And it was a painting of a nude. Would you allow this classic painting to hang in the office?
What if it was a picture of a family, of an employee’s family on the beach wearing swimming suits? Will that picture be allowed?
What if your employee has a picture of her husband in the office and he’s wearing a speedo? Would that picture be allowed? Those are the kind of questions that you should be prepared to ask during an educational session. And what if an employee asks you during this educational session hey, can I make comments about somebody’s dress? If I’m a male for instance, can I say to a female employee, that’s a pretty dress you are wearing. I like your hairstyle. Your dress brings out the color of your eyes. And how would you answer that question as a leader of the company? What would you tell that employee? Can the employee make comments about somebody’s dress, hair, eyes, etc?
Now, these are tough questions to ask especially the questions about the comments. And think about, and sometimes there are no clear right or wrong answers, but think about them in this context. There are some situations where people around the world would agree that there has been clear harassment, for example, where there’s unwanted touching or assault of an employee. No question, those cases are easy.
The problems arise with the cases that are unclear. Where there are, for instance, comments about somebody’s appearance. Let’s say a male boss makes these comments to a female working for him. Look at the three possibilities of what might happen in this situation. Number one, the employee who’s offended by these comments might say nothing and just smolder. And that’s not a good situation. That creates a very uneasy situation. Number two, and this is the best possibility, where the person says to you the boss hey, your comments make me feel very uncomfortable. So now you can address this situation, you can change your behavior.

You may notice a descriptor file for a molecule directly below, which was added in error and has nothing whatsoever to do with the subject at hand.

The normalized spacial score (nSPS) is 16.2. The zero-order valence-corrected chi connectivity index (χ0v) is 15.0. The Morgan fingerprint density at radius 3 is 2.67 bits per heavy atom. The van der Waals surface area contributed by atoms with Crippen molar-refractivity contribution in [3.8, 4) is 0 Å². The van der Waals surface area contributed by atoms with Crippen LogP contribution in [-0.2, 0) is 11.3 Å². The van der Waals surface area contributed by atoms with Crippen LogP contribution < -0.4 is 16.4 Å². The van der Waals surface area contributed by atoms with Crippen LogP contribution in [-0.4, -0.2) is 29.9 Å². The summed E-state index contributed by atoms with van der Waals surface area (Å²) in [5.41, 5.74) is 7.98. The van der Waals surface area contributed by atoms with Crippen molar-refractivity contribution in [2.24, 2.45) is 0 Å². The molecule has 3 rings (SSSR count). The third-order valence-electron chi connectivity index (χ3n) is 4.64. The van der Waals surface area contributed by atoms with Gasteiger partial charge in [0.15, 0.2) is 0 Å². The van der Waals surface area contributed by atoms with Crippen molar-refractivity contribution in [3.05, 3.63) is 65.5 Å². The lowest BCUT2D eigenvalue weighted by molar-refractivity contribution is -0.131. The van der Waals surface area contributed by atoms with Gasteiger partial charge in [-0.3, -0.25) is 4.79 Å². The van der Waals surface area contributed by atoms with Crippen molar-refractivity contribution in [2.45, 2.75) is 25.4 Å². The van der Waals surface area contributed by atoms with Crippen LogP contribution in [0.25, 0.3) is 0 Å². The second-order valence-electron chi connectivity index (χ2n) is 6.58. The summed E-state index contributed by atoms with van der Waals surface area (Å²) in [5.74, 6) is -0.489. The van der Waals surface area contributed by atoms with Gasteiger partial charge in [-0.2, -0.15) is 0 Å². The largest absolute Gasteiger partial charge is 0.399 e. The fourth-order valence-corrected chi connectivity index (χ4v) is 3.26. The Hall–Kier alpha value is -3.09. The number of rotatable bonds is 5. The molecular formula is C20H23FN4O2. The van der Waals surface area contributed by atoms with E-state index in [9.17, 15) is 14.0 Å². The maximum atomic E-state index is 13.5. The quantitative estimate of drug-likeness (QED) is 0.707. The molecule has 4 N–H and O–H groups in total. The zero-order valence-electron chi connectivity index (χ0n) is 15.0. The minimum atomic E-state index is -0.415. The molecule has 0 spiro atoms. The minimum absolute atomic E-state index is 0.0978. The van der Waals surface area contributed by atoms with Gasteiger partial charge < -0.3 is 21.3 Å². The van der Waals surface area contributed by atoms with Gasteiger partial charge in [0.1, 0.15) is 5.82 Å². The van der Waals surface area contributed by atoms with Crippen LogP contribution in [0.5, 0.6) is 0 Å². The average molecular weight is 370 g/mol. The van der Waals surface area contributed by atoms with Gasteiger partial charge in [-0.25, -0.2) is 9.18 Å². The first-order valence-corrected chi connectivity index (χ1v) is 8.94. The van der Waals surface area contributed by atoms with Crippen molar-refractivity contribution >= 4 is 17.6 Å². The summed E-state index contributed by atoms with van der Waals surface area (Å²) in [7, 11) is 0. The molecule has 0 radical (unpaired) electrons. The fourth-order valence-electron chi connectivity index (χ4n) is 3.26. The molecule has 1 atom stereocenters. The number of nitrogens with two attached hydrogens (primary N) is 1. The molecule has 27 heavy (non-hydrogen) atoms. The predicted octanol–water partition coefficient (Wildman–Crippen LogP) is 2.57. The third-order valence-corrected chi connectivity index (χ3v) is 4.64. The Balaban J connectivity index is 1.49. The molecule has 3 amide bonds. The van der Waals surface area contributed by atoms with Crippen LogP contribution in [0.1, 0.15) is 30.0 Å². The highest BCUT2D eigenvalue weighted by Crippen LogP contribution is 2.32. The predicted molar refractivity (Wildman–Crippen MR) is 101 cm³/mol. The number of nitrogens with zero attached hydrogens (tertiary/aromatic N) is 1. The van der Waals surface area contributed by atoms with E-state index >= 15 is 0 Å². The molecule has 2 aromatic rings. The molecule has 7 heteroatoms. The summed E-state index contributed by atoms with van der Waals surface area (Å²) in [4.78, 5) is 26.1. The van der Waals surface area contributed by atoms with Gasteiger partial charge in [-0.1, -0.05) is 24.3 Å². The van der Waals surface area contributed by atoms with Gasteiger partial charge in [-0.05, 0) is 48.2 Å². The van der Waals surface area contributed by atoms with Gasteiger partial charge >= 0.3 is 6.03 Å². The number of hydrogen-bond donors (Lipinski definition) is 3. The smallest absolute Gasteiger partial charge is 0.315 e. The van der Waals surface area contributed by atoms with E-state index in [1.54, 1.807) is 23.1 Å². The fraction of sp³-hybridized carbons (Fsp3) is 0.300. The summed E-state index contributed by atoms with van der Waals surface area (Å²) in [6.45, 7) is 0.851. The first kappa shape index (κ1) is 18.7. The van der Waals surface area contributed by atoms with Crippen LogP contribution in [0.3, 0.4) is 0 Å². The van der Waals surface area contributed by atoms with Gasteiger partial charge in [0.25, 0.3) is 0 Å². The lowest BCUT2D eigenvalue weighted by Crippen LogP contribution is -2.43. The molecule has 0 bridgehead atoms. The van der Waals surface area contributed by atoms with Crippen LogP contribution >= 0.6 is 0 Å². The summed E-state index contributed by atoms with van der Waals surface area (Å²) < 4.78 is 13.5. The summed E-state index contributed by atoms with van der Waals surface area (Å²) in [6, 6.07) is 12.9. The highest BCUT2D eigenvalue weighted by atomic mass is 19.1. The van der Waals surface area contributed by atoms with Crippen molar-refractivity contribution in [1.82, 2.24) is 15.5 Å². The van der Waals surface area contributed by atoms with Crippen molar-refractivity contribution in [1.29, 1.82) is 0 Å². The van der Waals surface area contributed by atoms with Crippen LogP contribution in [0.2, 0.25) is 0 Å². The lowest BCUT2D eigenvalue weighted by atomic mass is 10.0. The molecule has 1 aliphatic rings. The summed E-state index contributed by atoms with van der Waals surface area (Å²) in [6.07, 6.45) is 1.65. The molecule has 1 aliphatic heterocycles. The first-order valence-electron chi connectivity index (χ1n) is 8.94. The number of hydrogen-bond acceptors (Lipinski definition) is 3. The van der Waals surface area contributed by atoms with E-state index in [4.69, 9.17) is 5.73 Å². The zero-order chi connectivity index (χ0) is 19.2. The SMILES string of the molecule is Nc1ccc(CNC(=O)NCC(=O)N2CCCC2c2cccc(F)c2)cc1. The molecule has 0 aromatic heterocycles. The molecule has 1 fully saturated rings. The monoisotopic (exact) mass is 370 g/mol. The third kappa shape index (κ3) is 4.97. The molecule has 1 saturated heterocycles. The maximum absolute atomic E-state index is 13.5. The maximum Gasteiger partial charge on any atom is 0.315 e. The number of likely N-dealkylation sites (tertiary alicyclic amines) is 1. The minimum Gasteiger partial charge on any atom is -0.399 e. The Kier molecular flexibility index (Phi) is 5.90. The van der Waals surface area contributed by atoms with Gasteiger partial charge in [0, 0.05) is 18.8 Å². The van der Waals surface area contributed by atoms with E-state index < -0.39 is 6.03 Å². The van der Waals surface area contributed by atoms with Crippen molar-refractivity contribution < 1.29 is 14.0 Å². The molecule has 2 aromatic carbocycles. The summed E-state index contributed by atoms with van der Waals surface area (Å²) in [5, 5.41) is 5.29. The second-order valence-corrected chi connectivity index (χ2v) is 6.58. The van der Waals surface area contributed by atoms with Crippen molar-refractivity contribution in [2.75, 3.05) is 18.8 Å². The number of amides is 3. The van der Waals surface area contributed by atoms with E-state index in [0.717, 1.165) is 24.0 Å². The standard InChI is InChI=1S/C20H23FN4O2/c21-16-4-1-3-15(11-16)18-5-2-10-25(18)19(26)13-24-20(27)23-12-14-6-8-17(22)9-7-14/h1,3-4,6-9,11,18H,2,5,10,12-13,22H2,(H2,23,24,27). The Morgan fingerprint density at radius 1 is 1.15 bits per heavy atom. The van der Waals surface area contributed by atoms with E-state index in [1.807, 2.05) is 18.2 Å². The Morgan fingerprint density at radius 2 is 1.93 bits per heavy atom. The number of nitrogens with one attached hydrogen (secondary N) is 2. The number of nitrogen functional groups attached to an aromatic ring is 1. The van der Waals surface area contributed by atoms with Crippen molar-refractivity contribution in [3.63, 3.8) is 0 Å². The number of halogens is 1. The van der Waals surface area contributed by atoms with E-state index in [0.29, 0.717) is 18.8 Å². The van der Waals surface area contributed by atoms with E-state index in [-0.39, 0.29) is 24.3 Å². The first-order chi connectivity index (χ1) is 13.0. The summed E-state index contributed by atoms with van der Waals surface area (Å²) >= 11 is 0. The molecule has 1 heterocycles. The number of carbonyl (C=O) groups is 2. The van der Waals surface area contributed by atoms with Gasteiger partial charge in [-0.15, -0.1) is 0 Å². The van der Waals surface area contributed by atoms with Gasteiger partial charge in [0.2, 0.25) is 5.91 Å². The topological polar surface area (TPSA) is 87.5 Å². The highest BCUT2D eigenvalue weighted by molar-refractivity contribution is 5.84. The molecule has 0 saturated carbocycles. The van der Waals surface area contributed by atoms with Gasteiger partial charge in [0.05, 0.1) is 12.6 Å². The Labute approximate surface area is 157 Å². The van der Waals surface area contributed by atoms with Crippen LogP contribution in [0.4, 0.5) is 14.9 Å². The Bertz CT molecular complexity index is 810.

In the third possibility, and this is most brutal possibility is where the employee decides to go to a lawyer or go to HR and have you written up for the comments you make. So how can you address this situation especially in the areas that are gray? Where it is unclear whether the comments are discriminatory. Whether they represent harassment or not. Well, some people recommend taking a golden rule approach. The golden rule is part of every major religion in the world. I don’t know if you are familiar with the golden rule. It says do unto others as you would have them do unto you. Treat others as you would want to be treated.
Now that might work in some context, but there’s a problem in area of sexual harassment. And the problem is this, from an article in The New Yorker. This is just one example, various research teams has conducted a simple study. They hire woman to go to college men and ask them to sleep with her. More than half of the men say okay. Then they have a man approach college women with the same offer, virtually no woman would say yes. So I think you can immediately see the problem with the golden rule, treat others as you would want to be treated problem if you’re a man. So a better approach is probably something called the platinum rule.
Treat others as they would want to be treated. And whenever you’re dealing with these borderline situations, remember the fundamental differences between the attitudes of women and men when you think in terms of the platinum rule. So that concludes our look at how you can try to manage risks related to sex discrimination and we’re now going to turn next to approaches that take you to the balcony that give you a broader perspective on the issues that we’ve been addressing so far.